Anyway, we start the plot with an editor, who is just gathering up her wine and snacks to get cosy and read a book – the 9th book in the series by this author she does not personally like as a person but adores as an author. We find ourselves submerged in the world of Atticus Pund. A renowned detective, credited with multiple solved cases, fighting a fatal disease and yet determined to solve this one last case before he embraces death. The book that we read with our editor is a Sherlock Holmes alike and engaging, though predictable.

Engrossed in the story, the anticlimax arrives when the editor finds the last few pages missing, just before the mystery is about to be unveiled (how perfectly annoying)! The real plot (not sure which one is real by this time), starts with the quest to find the missing pages, only for our reader to realise the author died and the missing pages have truly gone missing. Frustrating!

Our reader turns herself into an amateur detective, using some of the techniques she learnt at the hands of well renowned fictional mystery writers and put them to practice. Her strong sixth sense serves her well and she is proven correct in thinking that the author was murdered and did not commit suicide. The book is creative and involves not just one but two mysteries to solve and its a while before the reader reads the missing pages and finds out the first “whodunnit”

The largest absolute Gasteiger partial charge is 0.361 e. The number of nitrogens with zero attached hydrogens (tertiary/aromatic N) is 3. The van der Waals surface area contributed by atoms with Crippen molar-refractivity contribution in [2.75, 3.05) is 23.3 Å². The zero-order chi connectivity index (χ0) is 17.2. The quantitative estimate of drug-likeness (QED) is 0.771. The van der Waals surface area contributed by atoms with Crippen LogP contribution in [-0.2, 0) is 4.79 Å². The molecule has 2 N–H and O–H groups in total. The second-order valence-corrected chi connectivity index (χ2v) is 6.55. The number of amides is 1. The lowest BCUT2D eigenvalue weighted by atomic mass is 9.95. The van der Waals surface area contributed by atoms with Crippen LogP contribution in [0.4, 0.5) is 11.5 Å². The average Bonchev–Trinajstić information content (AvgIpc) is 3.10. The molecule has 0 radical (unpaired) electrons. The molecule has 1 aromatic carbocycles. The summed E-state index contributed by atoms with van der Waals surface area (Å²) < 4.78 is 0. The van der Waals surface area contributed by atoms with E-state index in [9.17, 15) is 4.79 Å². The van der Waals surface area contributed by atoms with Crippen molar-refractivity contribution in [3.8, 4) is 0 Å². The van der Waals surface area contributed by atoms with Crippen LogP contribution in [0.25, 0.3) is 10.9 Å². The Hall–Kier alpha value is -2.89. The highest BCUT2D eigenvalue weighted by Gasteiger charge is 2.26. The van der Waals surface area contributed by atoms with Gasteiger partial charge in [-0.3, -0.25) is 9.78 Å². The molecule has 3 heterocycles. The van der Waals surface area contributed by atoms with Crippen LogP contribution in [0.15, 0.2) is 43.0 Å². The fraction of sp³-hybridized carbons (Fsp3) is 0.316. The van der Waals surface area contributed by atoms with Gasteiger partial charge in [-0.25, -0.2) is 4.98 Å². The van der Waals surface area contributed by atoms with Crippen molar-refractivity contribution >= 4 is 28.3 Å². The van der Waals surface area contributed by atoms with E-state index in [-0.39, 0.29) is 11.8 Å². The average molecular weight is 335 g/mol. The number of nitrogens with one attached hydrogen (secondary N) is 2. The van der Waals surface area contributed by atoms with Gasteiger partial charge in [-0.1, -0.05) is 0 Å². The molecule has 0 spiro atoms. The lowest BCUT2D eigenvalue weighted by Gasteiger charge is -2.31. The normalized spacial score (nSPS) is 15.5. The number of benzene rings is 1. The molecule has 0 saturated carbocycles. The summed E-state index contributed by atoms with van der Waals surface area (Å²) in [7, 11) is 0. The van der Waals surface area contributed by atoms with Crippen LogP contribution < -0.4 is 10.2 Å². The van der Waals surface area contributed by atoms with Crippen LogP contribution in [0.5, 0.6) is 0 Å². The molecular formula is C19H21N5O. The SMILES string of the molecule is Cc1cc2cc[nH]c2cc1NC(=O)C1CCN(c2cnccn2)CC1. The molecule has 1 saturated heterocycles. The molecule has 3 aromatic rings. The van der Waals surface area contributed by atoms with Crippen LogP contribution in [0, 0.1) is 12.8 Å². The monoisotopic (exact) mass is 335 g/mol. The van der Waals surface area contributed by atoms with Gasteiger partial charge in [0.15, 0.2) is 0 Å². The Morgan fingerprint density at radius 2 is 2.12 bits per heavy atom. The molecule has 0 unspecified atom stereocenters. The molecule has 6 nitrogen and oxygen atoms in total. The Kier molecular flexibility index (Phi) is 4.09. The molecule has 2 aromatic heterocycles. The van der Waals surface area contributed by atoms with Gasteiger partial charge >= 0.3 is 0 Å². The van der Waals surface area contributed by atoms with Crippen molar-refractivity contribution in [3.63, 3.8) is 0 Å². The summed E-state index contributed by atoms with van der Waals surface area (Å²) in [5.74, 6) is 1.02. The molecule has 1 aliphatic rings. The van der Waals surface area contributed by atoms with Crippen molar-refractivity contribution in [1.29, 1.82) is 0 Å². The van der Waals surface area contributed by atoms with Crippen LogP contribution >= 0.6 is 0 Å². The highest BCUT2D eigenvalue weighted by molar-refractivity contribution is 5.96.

“Emotions which are quickly lost in the noise and chaos of the city fester around the village square, driving people to psychosis and violence. It’s a gift of the whodunnit writer”

Both mysteries are interesting in their own way, set in different time and different circumstances. It’s hard to forget that they are fictional mysteries – good thing is my nails are still intact by the end of the book. Language is average, characters are normal and setting is predictable and murderers are entirely idiotic.

Below lines did resonate with me as a reader,

“You must know that feeling when it’s raining outside and heating’s on and you lose yourself, utterly, in a book. You read and you read and you feel the pages slipping through your fingers until suddenly there are fewer in your right hand than there are in your left and you want to slow down but you still hurtle on towards a conclusion you can hardly bear to discover. That is the particular power of the whodunnit which has, I think, a special place within the general panoply of literary fiction because, of all characters, the detective enjoys a particular, indeed a unique relationship with the reader.”

I felt the authors interpretation of how avid readers feel towards the books was the best part.

The Wife Between Us – Greer Hendricks

“Gaze detection, its called – our ability to sense when someone is observing us”

The review said anything i predict about this book while reading will be wrong and it was. Its not about a jealous ex-wife or an obsessed spurned lover either, but there is a high degree of “psychotic” in this book. There is no way to explain or review this book without giving away the plot – so please consider this a warning.